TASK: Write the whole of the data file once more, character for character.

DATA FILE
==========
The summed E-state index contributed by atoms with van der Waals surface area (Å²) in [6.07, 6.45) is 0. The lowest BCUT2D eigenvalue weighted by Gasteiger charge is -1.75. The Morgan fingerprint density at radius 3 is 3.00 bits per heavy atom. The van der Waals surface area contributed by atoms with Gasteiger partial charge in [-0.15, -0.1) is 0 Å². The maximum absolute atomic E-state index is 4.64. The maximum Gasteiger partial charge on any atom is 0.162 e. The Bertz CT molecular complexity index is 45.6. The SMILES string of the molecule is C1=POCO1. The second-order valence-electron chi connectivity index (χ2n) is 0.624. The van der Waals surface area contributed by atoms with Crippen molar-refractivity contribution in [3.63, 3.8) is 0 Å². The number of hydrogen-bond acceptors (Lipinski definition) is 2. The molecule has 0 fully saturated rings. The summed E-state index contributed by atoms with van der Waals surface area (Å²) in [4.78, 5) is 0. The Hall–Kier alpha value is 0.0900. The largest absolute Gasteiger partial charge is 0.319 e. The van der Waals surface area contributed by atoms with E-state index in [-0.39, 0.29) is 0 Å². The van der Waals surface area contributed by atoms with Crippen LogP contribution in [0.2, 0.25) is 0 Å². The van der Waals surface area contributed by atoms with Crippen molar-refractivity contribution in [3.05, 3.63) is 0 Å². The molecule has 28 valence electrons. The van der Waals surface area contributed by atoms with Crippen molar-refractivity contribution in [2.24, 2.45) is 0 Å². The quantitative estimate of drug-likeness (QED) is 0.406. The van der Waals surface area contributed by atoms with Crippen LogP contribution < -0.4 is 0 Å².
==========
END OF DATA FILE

The summed E-state index contributed by atoms with van der Waals surface area (Å²) in [6.07, 6.45) is 0. The lowest BCUT2D eigenvalue weighted by Gasteiger charge is -1.75. The Morgan fingerprint density at radius 3 is 3.00 bits per heavy atom. The van der Waals surface area contributed by atoms with Gasteiger partial charge in [-0.15, -0.1) is 0 Å². The maximum absolute atomic E-state index is 4.64. The maximum Gasteiger partial charge on any atom is 0.162 e. The Bertz CT molecular complexity index is 45.6. The SMILES string of the molecule is C1=POCO1. The second-order valence-electron chi connectivity index (χ2n) is 0.624. The van der Waals surface area contributed by atoms with Crippen molar-refractivity contribution in [3.63, 3.8) is 0 Å². The number of hydrogen-bond acceptors (Lipinski definition) is 2. The molecule has 0 fully saturated rings. The summed E-state index contributed by atoms with van der Waals surface area (Å²) in [4.78, 5) is 0. The Hall–Kier alpha value is 0.0900. The largest absolute Gasteiger partial charge is 0.319 e. The van der Waals surface area contributed by atoms with E-state index in [-0.39, 0.29) is 0 Å². The van der Waals surface area contributed by atoms with Crippen LogP contribution in [0.2, 0.25) is 0 Å². The van der Waals surface area contributed by atoms with Crippen molar-refractivity contribution in [3.05, 3.63) is 0 Å². The molecule has 28 valence electrons. The van der Waals surface area contributed by atoms with Crippen molar-refractivity contribution in [2.24, 2.45) is 0 Å². The quantitative estimate of drug-likeness (QED) is 0.406. The van der Waals surface area contributed by atoms with Crippen LogP contribution < -0.4 is 0 Å².